100 years ago, Aug. 31, 1917
CHARLESTON -- The exemption board of Coles County, in charge of examinations of conscripts for the New American Army, them examining physicians and about 125 drafted men were greatly inconvenienced, not a little bit annoyed and the examination work delayed by the arbitrary action of Miss Grace Ewalt, secretary of President Lord of the Eastern Illinois Normal School Wednesday afternoon. Examinations have been held in the main building of the Normal. The janitor objected to the extra work that was entailed in the quarters where they previously had been conducted. For that reason, the board changed its base to the gymnasium. They also secured an extra room. When the young men started to disrobe for their examinations when Miss Ewalt appeared and issued peremptory orders to the board and all those present to vacate the room that had been taken possession of. President Lord apparently was out of the city, so the members of the board endeavored to explain to the arbitrary Miss Ewalt the urgent need of the room, but she was as deaf to entreaties as she was arbitrary in action and it was necessary for the whole crowd to vacate the room and dispose themselves as best they could until other quarters were found... CHARLESTON -- According to orders received this morning by Clerk Lantz of the Coles County exemption board, the white and colored young men who have passed the local board's examination for service in the Army must be separated, the whites being placed in one section by themselves and the blacks in another section. This order came from the office of the provost marshal general in Washington, according to Mr. Lantz... LONDON -- The fearful fighting of the Flanders offensive of last month cost England 60,373 casualties in killed, wounded and missing, according to new compilations. The figure is below the 71,899 given last month, but the loss of officers was very much greater. The total provided in July of officers killed, wounded and missing was 2,426. The latest tally has jumped to 5,430.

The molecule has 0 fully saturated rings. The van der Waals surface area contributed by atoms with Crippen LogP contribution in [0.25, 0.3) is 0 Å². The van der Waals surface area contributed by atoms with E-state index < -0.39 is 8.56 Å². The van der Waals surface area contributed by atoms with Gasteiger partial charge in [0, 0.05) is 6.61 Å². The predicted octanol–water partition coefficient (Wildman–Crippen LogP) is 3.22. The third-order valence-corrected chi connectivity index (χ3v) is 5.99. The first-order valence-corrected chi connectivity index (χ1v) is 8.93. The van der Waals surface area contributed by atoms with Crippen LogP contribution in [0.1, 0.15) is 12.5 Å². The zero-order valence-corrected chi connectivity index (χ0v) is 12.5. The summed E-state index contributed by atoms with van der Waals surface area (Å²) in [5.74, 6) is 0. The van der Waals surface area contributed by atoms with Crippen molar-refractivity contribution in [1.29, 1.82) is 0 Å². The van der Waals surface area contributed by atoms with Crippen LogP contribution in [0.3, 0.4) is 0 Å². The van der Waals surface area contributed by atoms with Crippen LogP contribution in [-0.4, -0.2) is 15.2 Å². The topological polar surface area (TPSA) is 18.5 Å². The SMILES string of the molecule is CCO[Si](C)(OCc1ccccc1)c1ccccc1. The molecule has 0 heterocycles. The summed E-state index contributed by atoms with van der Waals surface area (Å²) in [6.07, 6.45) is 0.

50 years ago, 1967
MATTOON -- The Ku Klux Klan in Illinois, although beset by money and membership problems, intends within the next few weeks to consolidate its five existing klaverns into one, then spread out over the state in a massive membership drive. The five klaverns are in Aurora, Lockport, Joliet, Chicago and Winthrop Harbor. Total membership was estimated by a klansman to be from 150 to 200. This was learned when Harld S. Kitching, the JG wire editor, infiltrated the Klan, posing as a college student who wanted to organize a klavern in Mattoon... WINDSOR -- A King was named queen of the Windsor Harvest and Homecoming last night. Miss Gloria King, the daughter of Mr. and Mrs. Ed King, was crowned by Mary Lenz, the 1966 Miss Windsor. Barbara Storm was named first runner-up and Leslie Kasey was second runner-up. Escorts were Gary Ashmore and Terry Latch. Melissa Gaines of Charleston was a special attendant... MATTOON -- Mrs. Kenneth Carlyle and Mrs. Ronnie Davis captured titles of the Mattoon Country Club's women's golf tournament. Mrs. Carlyle won the championship flight with a 2-up victory over Mrs. Jim Whitlock. Mrs. Morris won the 9A flight with a victory over Mrs. Richard A. Lumpkin. The women's 9B flight was won by Mrs. Stuart Green, who defeated Mrs. Richard Busbey in the finals... WASHINGTON -- Thurgood Marshall, great-grandson of a slave and a longtime fighter for equal rights for Negroes, has won Senate confirmation as the nation's first Negro Supreme Court justice. By a 69-11 margin, the Senate confirmed President Johnson's nomination of Marshall, currently U.S. solicitor general.